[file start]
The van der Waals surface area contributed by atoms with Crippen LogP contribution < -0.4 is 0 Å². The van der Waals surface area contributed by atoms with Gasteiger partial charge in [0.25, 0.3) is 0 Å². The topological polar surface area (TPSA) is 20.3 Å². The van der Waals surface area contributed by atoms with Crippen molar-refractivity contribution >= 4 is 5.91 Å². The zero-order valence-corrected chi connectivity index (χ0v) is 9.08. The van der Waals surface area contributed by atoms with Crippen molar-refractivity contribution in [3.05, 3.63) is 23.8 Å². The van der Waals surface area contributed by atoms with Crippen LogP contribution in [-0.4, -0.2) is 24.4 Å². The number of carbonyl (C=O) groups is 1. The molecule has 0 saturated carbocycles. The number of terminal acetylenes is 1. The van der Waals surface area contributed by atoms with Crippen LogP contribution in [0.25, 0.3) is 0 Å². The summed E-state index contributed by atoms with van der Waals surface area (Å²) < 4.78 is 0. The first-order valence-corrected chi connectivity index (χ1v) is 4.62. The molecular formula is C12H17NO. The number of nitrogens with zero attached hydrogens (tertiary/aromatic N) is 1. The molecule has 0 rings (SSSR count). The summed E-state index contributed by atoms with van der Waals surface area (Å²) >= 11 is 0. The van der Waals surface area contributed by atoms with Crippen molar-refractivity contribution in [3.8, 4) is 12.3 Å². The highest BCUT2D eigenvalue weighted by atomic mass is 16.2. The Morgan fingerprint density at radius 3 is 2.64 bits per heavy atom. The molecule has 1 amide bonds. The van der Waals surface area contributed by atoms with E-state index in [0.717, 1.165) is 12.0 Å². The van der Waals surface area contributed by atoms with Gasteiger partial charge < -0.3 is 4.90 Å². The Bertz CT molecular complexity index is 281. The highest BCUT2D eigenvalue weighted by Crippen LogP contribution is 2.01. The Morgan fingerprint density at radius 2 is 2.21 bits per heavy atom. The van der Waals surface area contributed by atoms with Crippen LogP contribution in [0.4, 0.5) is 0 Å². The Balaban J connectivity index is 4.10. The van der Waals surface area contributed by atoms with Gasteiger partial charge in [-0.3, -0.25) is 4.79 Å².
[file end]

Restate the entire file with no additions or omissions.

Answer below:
The van der Waals surface area contributed by atoms with Crippen LogP contribution < -0.4 is 0 Å². The van der Waals surface area contributed by atoms with Gasteiger partial charge in [0.25, 0.3) is 0 Å². The topological polar surface area (TPSA) is 20.3 Å². The van der Waals surface area contributed by atoms with Crippen molar-refractivity contribution >= 4 is 5.91 Å². The zero-order valence-corrected chi connectivity index (χ0v) is 9.08. The van der Waals surface area contributed by atoms with Crippen molar-refractivity contribution in [3.05, 3.63) is 23.8 Å². The van der Waals surface area contributed by atoms with Crippen LogP contribution in [-0.4, -0.2) is 24.4 Å². The number of carbonyl (C=O) groups is 1. The molecule has 0 saturated carbocycles. The number of terminal acetylenes is 1. The van der Waals surface area contributed by atoms with Crippen LogP contribution in [0.25, 0.3) is 0 Å². The summed E-state index contributed by atoms with van der Waals surface area (Å²) < 4.78 is 0. The first-order valence-corrected chi connectivity index (χ1v) is 4.62. The molecular formula is C12H17NO. The number of nitrogens with zero attached hydrogens (tertiary/aromatic N) is 1. The molecule has 0 rings (SSSR count). The summed E-state index contributed by atoms with van der Waals surface area (Å²) >= 11 is 0. The van der Waals surface area contributed by atoms with Crippen molar-refractivity contribution in [3.8, 4) is 12.3 Å². The highest BCUT2D eigenvalue weighted by atomic mass is 16.2. The Morgan fingerprint density at radius 3 is 2.64 bits per heavy atom. The molecule has 1 amide bonds. The van der Waals surface area contributed by atoms with E-state index in [0.717, 1.165) is 12.0 Å². The van der Waals surface area contributed by atoms with Gasteiger partial charge < -0.3 is 4.90 Å². The Bertz CT molecular complexity index is 281. The highest BCUT2D eigenvalue weighted by Crippen LogP contribution is 2.01. The Morgan fingerprint density at radius 2 is 2.21 bits per heavy atom. The van der Waals surface area contributed by atoms with Crippen LogP contribution in [0.4, 0.5) is 0 Å². The Balaban J connectivity index is 4.10. The van der Waals surface area contributed by atoms with Gasteiger partial charge in [-0.3, -0.25) is 4.79 Å².